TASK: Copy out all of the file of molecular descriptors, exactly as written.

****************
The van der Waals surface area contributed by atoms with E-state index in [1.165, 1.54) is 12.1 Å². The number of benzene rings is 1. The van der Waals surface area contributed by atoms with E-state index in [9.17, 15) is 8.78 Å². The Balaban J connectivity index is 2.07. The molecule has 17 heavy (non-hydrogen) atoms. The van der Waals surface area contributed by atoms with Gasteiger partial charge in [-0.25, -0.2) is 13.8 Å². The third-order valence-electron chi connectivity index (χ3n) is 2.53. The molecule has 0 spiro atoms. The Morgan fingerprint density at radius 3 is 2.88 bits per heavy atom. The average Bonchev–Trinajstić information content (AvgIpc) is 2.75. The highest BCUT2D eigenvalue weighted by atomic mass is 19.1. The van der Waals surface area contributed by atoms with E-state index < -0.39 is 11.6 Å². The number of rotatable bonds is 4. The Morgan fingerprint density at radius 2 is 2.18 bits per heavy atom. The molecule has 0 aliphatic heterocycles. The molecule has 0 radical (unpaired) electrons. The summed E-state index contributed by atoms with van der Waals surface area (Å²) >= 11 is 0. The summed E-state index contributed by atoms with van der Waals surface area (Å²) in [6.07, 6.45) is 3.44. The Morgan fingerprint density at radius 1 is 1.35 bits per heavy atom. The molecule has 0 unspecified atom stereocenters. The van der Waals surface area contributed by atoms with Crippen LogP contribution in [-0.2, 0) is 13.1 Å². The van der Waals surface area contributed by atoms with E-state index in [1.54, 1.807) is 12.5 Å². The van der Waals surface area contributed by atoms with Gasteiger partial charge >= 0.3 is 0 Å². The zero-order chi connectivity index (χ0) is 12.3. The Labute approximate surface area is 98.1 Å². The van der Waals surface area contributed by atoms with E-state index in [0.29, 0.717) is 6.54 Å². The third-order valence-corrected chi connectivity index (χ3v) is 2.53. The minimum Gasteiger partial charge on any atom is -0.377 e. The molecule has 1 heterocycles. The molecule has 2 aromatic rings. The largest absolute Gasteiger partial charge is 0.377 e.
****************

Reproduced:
The van der Waals surface area contributed by atoms with E-state index in [1.165, 1.54) is 12.1 Å². The number of benzene rings is 1. The van der Waals surface area contributed by atoms with E-state index in [9.17, 15) is 8.78 Å². The Balaban J connectivity index is 2.07. The molecule has 17 heavy (non-hydrogen) atoms. The van der Waals surface area contributed by atoms with Gasteiger partial charge in [-0.25, -0.2) is 13.8 Å². The third-order valence-electron chi connectivity index (χ3n) is 2.53. The molecule has 0 spiro atoms. The Morgan fingerprint density at radius 3 is 2.88 bits per heavy atom. The average Bonchev–Trinajstić information content (AvgIpc) is 2.75. The highest BCUT2D eigenvalue weighted by atomic mass is 19.1. The van der Waals surface area contributed by atoms with E-state index < -0.39 is 11.6 Å². The number of rotatable bonds is 4. The Morgan fingerprint density at radius 2 is 2.18 bits per heavy atom. The molecule has 0 aliphatic heterocycles. The molecule has 0 radical (unpaired) electrons. The summed E-state index contributed by atoms with van der Waals surface area (Å²) >= 11 is 0. The summed E-state index contributed by atoms with van der Waals surface area (Å²) in [6.07, 6.45) is 3.44. The Morgan fingerprint density at radius 1 is 1.35 bits per heavy atom. The molecule has 0 unspecified atom stereocenters. The van der Waals surface area contributed by atoms with Crippen LogP contribution in [-0.2, 0) is 13.1 Å². The van der Waals surface area contributed by atoms with E-state index in [1.54, 1.807) is 12.5 Å². The van der Waals surface area contributed by atoms with Gasteiger partial charge >= 0.3 is 0 Å². The zero-order chi connectivity index (χ0) is 12.3. The Labute approximate surface area is 98.1 Å². The van der Waals surface area contributed by atoms with E-state index in [0.29, 0.717) is 6.54 Å². The third-order valence-corrected chi connectivity index (χ3v) is 2.53. The minimum Gasteiger partial charge on any atom is -0.377 e. The molecule has 1 heterocycles. The molecule has 2 aromatic rings. The largest absolute Gasteiger partial charge is 0.377 e.